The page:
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The Dog, and the Plough, and the Hunter, and all,

And the star of the sailor, and Mars, These shone in the sky, and the pail by the wall Would be half full of water and stars.

Robert Louis Stevenson, from Escape at Bedtime

SHORTLY after the beginning of the Space Age, in the late 1950s, rocketeers in the USA and the USSR realized that their primitive, military-derived rockets could escape the gravitational field of the Earth, navigate by the stars to cruise the depths of interplanetary space, and begin the preliminary reconnaissance of the solar system. This was a very heady time for space scientists—war rockets, launched in a superpower competition, would actually be used to study, at close range, properties of distant worlds.

The training ground for these interplanetary Argonauts was our planet's large Moon. At a mean distance of around 384,000 kilometers, Luna would be the easiest destination for space robots. Although the glory would go to the Space Race winning astronauts of the Apollo Program who would walk on our nearest solar-system neighbor, their missions would have been impossible without robot reconnaissance. And much of the scientific harvest of lunar knowledge would be gathered by these precursors to the human exploration teams.

Robots to the Moon!

Although they could not sustain the pace to win the race to the Moon, Russian space engineers garnered many of the early milestones in lunar exploration. Russia achieved the first lunar flyby with Luna 1 in 1959. This craft's notable scientific accomplishment was confirmation of the solar wind—the energetic stream of charged particles emanating from the Sun. Even in their failures to achieve Earth-escape velocity, America's Pioneers 1 and 3, both launched in 1958, reached distances sufficient to map the outermost fringes of Earth's Van Allen radiation belts.

On September 12, 1959, Luna 2 achieved a significant geopolitical "first" of little scientific value, when it became the first probe from Earth to impact the Moon. This event was followed in October 1959 with Luna 2, which flew by the Moon and returned the first photographs of the lunar far side. As a result of this mission, some large far-side features have Russian names.

Starting in July 1964, American probes of the Ranger series began their lunar reconnaissance missions. Rangers 7-9 returned excellent, highresolution photos of the lunar surface as they screamed in toward impact.

America continued robotic lunar exploration with the highly successful Lunar Orbiters, which provided extensive photographic surveys of the lunar topography that would be invaluable to later Apollo astronauts. Successful landings by the Surveyor spacecraft demonstrated in 19661968 that Earth ships would not sink into the lunar topsoil. One of these, Surveyor 6, used its rockets to take off and fly a short distance from its initial lunar landing site, demonstrating that the Moon's crust could support the stress of a rocket's exhaust. Parts of another Surveyor were later retrieved by the crew of Apollo 12 and returned to Earth. Analysis revealed that bacterial spores from Earth had survived on board Surveyor for many months in the harsh lunar environment.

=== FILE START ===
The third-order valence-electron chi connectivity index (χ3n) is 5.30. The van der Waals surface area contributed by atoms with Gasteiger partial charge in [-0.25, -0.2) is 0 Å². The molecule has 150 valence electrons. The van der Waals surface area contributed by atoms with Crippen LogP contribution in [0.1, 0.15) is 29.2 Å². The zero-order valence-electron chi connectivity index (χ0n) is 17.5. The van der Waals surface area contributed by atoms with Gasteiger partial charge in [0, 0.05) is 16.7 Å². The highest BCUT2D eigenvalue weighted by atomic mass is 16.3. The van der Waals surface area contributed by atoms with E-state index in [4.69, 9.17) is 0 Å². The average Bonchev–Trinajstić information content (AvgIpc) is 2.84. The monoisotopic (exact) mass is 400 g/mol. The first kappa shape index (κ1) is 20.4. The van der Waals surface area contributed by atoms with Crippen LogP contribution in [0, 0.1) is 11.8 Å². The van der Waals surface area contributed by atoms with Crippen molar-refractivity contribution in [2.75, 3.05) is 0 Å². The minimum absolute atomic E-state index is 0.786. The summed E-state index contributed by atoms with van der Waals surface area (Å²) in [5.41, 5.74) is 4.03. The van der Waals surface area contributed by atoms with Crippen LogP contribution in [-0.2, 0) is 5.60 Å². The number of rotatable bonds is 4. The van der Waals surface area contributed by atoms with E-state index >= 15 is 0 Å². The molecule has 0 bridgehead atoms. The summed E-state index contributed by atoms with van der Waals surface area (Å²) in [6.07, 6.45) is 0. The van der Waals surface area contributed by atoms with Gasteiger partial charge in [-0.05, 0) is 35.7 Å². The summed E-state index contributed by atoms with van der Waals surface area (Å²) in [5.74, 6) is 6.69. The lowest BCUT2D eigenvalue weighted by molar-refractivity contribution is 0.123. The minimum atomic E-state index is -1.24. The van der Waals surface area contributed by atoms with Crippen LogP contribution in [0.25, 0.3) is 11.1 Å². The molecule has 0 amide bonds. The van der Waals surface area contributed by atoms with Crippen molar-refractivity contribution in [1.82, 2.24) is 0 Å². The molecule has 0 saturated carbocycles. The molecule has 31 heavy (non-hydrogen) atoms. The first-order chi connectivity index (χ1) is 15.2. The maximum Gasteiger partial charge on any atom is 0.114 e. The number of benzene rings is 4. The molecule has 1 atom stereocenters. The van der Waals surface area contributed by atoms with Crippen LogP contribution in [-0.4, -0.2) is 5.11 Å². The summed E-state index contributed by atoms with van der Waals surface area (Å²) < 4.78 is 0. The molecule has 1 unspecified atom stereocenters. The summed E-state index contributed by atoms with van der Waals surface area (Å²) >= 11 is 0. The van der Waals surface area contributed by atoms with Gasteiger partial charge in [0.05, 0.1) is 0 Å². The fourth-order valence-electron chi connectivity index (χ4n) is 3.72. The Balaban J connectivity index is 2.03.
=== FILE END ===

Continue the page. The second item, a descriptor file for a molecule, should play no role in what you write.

After America's victory in the Moon Race, Russia continued a series of scientific Moon missions. In September 1970, Luna 16 performed the first robotic sample-return mission from another celestial body. The quantity of lunar rock and soil returned to Earth by Luna was a tiny fraction of that returned by Apollo astronauts, but this mission paved the way for planned sample-return probes to more distant celestial destinations.

Although America's astronaut-bearing Lunar Roving Vehicles would receive much glory after their deployment from Apollo's Lunar Modules, Russia's Luna 17 succeeded in 1970 in placing the first successful robotic roving vehicle, Lunokhod, on the surface of the Moon. The later Mars-roving robots owe a great deal to this early lunar experiment (Figure 5.1). C_CatalogMoon.htm)"/>
FIGURE 5.1 An ancestor to NASA's Mars Pathfinder and Mars Exploration rovers, the Soviet Luna 17 rover explored the lunar surface under remote control. (Courtesy C_CatalogMoon.htm)

After the conclusion of NASA's Apollo Program, there was a long hiatus in both robotic and manned lunar exploration. This was broken by two Soviet successes—the delivery of a second Lunakhod in 1972 and Luna 24's sample return mission in 1976.

Robotic lunar exploration recommenced in 1989 when the NASA Galileo Jupiter probe photographed the Moon during one of its Earth gravitational swing-bys en route to its gas giant destination.

A third space power, Japan, got into the lunar exploration act in 1990 with the launch of Hiten, also called Muses-A. This craft is most significant for its translunar trajectory. Instead of flying a Hohmann-

transfer orbit requiring three days or so to reach the lunar vicinity, Hiten was injected into a long-duration, but fuel-conservative weak-stability-boundary lunar transfer orbit. Months were required to reach lunar orbit.

In the hope of finding signs of comet-deposited ice in craters near the lunar poles, America launched Clementine and Lunar Prospector during the 1990s. So far, the hunt for lunar water-ice in Sun-shielded craters has not yielded conclusive results.

In 2003, the European Space Agency commenced its program of robotic lunar exploration with the launch of SMART-1. A technology demonstrator, this robot used solar-electric propulsion to spiral from Earth orbit to the vicinity of the Moon. More than a year was required to complete the lunar transfer.

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